“Justice in the International Extradition System:
The Case of George Wright and Beyond”
Commission on Security and Cooperation in Europe
Rep. Chris Smith, Chairman
July 11, 2012
Good afternoon and welcome to everyone here for our hearing on "Justice in the international extradition system: the case of George Wright and beyond."
In September 2011, hopes were raised high when the FBI announced that George Wright, a fugitive for over 41 years, had been located in Portugal and taken into custody pursuant to provisional arrest request from the United States. These were hopes for accountability, justice, and, for the family of the man he murdered in Wall Township in 1962, for closure.
In 1963, George Wright was sentenced to 15 to 30 years in prison in connection with a gas station robbery during which Walter Patterson, a decorated World War II veteran and Bronze Star recipient, was shot to death. He was subsequently sentenced to 15 to 30 years but escaped from prison in 1970. In 1972, he and four other men hijacked a Detroit-to-Miami flight – they flew the plane to Algeria, where Algerian authorities allowed them to disappear.
In 1976, four of the hijackers were located and arrested in France. They argued that they would not be able to get a fair trial in the United States because of racism in the American legal system. France invoked the "political offense exception" to ___ and refused to extradite them to the United States, but tried them in France instead. Following conviction, two of the hijackers spent a mere three years in prison and two others spent 2 1/2 years. George Wright was not one of those caught. For 41 years, George Wright’s whereabouts were unknown, and he built a life for himself that included a wife and children – a life that he denied to Walter Patterson.
When George Wright was located in Portugal last year, the Patterson family naturally thought that, as a prison escapee sought also for hijacking, he would be returned to the United States to finish serving the sentence he received for the murder of Walter Patterson. But shockingly, a Portuguese court rejected the United States‘ extradition request last November and efforts to reverse that decision were exhausted without success earlier this year. The Patterson family, so deeply wounded by the murder of Walter Patterson and then shocked by the escape of a person sentenced in that crime was injured yet again by Portugal's refusal to extradite George Wright.
Today's hearing will examine what happened in this case, what can be done about it, and the broader questions it raises about the international extradition system.
I welcome here Ann Patterson, Walter Patterson's daughter, who will put human face on what some might otherwise appear to be abstract legal issues and remind us what is really at stake when the extradition process fails. We will also hear from R.J. Gallagher, a retired FBI Special Agent who worked on the George Wright case. And finally, we will hear from Jonathan Winer, Senior Director, APCO Worldwide, Washington, DC, and former U.S. Deputy Assistant Secretary of State for International Law Enforcement – widely respected for the skill and energy with which, during his tenure in the State Department, he built up the Department’s own capacities in international law enforcement. I urge you all to read Mr. Winer’s outstanding testimony, available on the back table – most of all I urge the Departments of Justice and State to study his ten recommendations.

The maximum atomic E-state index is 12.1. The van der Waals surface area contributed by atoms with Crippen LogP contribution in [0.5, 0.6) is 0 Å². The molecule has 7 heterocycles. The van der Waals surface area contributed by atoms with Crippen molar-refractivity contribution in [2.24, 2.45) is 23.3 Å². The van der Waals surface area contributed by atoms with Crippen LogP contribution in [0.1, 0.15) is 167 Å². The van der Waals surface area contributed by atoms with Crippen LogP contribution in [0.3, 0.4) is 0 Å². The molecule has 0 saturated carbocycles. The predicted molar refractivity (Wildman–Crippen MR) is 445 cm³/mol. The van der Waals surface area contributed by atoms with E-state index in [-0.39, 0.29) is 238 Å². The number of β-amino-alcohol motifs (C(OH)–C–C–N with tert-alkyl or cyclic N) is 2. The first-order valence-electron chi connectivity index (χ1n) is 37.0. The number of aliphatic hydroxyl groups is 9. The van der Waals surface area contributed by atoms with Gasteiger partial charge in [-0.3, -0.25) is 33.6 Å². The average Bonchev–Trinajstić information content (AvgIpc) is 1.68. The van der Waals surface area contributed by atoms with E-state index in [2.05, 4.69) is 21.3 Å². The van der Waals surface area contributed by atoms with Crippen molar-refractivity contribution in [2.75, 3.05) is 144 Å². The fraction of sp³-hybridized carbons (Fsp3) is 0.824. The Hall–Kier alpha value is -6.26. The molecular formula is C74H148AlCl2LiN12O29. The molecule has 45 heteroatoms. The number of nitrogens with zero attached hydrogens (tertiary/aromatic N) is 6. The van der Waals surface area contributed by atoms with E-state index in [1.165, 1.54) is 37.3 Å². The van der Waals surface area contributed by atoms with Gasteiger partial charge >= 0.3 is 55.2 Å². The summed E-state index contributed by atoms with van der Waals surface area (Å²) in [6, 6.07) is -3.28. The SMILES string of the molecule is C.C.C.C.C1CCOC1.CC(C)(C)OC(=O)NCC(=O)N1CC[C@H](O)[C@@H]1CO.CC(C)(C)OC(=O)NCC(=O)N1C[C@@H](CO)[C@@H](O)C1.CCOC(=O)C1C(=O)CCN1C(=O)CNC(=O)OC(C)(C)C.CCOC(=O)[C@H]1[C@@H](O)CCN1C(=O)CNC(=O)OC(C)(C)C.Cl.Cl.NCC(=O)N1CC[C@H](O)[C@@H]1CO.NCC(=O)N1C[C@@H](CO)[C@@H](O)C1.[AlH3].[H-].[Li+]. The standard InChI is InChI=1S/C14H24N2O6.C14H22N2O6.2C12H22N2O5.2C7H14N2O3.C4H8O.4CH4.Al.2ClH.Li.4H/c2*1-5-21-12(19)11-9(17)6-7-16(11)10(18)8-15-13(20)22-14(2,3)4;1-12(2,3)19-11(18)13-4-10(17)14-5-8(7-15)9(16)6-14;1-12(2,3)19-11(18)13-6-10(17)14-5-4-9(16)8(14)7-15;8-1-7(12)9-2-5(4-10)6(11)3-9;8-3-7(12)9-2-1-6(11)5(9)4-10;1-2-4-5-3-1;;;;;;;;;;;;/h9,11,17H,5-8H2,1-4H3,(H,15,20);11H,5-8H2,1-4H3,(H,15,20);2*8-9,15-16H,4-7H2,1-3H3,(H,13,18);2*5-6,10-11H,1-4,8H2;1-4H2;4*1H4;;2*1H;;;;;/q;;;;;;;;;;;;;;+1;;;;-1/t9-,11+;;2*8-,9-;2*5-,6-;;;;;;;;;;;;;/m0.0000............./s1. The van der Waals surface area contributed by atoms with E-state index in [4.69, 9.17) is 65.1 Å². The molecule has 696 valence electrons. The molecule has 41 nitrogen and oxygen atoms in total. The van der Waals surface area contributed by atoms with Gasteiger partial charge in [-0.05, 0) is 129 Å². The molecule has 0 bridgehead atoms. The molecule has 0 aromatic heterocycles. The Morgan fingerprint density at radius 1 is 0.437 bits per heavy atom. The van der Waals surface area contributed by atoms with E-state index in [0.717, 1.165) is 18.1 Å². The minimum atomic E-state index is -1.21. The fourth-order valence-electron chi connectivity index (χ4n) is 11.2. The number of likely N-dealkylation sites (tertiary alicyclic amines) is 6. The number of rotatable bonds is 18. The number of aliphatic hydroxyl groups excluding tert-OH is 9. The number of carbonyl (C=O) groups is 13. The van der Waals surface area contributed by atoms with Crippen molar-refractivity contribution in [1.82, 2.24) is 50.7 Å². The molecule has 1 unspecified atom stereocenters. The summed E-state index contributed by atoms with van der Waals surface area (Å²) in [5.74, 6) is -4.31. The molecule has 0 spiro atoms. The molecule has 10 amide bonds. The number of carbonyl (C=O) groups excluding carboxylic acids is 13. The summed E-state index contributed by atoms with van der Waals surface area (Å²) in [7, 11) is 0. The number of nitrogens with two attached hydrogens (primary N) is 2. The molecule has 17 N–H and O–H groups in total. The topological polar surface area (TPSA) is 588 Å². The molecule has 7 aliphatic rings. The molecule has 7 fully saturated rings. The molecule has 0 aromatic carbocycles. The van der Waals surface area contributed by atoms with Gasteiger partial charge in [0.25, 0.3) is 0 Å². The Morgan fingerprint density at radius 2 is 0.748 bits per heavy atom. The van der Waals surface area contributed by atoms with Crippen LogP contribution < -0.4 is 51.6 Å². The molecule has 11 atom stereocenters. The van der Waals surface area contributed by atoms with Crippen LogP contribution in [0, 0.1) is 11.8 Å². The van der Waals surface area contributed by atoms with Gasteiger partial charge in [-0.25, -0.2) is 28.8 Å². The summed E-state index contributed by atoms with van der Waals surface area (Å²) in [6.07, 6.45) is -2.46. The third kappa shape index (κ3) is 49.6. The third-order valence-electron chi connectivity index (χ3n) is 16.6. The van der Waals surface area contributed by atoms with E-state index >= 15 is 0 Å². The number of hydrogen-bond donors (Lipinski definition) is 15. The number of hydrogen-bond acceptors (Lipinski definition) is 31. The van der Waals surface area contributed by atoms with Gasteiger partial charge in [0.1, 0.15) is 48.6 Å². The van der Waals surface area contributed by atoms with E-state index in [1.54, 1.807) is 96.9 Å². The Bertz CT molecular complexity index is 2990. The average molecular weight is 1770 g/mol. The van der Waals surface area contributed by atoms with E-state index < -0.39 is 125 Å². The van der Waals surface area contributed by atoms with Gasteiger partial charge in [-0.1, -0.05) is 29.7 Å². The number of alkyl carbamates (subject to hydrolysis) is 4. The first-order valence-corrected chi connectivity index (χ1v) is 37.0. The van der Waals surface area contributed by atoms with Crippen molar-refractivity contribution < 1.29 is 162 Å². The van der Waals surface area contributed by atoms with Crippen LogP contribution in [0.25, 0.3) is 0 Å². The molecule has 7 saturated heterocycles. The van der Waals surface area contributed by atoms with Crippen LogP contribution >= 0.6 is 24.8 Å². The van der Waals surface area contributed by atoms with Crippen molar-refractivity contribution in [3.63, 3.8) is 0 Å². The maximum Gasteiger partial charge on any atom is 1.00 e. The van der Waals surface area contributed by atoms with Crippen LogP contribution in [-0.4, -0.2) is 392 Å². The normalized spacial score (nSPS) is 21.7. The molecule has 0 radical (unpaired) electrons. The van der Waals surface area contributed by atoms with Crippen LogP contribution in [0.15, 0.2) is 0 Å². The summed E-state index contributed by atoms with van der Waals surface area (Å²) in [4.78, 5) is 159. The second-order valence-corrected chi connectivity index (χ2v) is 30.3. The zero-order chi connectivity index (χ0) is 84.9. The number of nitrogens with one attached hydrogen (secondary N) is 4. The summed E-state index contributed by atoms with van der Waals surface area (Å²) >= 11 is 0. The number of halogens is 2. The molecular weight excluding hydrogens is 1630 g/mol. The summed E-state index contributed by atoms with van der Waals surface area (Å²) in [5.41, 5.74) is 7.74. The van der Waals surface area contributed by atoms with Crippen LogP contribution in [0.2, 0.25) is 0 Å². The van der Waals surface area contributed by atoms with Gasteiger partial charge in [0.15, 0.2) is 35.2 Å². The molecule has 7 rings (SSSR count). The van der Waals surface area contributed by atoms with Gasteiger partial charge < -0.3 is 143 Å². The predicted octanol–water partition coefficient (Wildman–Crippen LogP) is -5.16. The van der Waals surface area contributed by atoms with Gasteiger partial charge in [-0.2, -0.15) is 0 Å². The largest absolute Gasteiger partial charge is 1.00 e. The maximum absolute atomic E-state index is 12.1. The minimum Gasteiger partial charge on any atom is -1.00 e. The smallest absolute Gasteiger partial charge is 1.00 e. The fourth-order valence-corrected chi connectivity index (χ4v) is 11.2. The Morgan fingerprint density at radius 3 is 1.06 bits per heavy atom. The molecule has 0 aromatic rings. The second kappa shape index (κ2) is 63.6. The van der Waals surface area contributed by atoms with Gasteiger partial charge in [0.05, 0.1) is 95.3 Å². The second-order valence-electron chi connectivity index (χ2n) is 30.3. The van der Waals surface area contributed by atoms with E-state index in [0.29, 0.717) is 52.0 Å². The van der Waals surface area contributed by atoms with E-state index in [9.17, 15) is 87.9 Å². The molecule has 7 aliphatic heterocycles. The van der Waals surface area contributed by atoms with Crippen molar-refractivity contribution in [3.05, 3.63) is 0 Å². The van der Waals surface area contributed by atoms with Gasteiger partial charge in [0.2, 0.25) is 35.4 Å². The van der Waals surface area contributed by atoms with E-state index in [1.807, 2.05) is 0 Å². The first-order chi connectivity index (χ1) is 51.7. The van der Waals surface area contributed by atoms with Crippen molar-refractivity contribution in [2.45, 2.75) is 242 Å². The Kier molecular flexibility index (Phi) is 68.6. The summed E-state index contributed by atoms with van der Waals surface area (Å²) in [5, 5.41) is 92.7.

On George Wright, Mr. Winer cogently explains: the utter indefensibility of the Portuguese court’s decision not to extradite; why Portugal can still do the right thing by revoking his citizenship, which he secured through immigration fraud; how the U.S. can still pursue Wright through INTERPOL and other means, including by various means of rendition or terrorist economic sanctions – and to do so more vigorously than it appears to be doing.
I particularly want to discuss point number nine, how “Congress could strengthen the Executive Branch’s ability to analyze and apply these tools in cases of failed extraditions.” He proposes that this “could be facilitated through a Congressional mandate for an annual report on extraditions to Congress covering such issues as total extraditions by country, number of extraditions refused, reasons for refusal of extraditions, and steps taken by the U.S. in response to a refused extradition…”
Many thanks to all of you for being here today – above all to the Patterson family. This hearing can only be painful for them, but we honor their willingness to speak out about how this injustice has affected their family – they represent not only themselves but the families of countless other crime victims, left in the lurch and prevented from achieving closure on the death of a loved one by injustices in the extradition system.
I would just share with you two more things before we begin.
• We invited the Department of Justice to participate in this hearing, but were unfortunately unable to coordinate the scheduling of this event with their availability. I look forward to covering this issue with them at a future hearing.
• We also invited the Portuguese ambassador to participate, but he had a scheduling conflict as well, and I will be meeting with him personally in my office.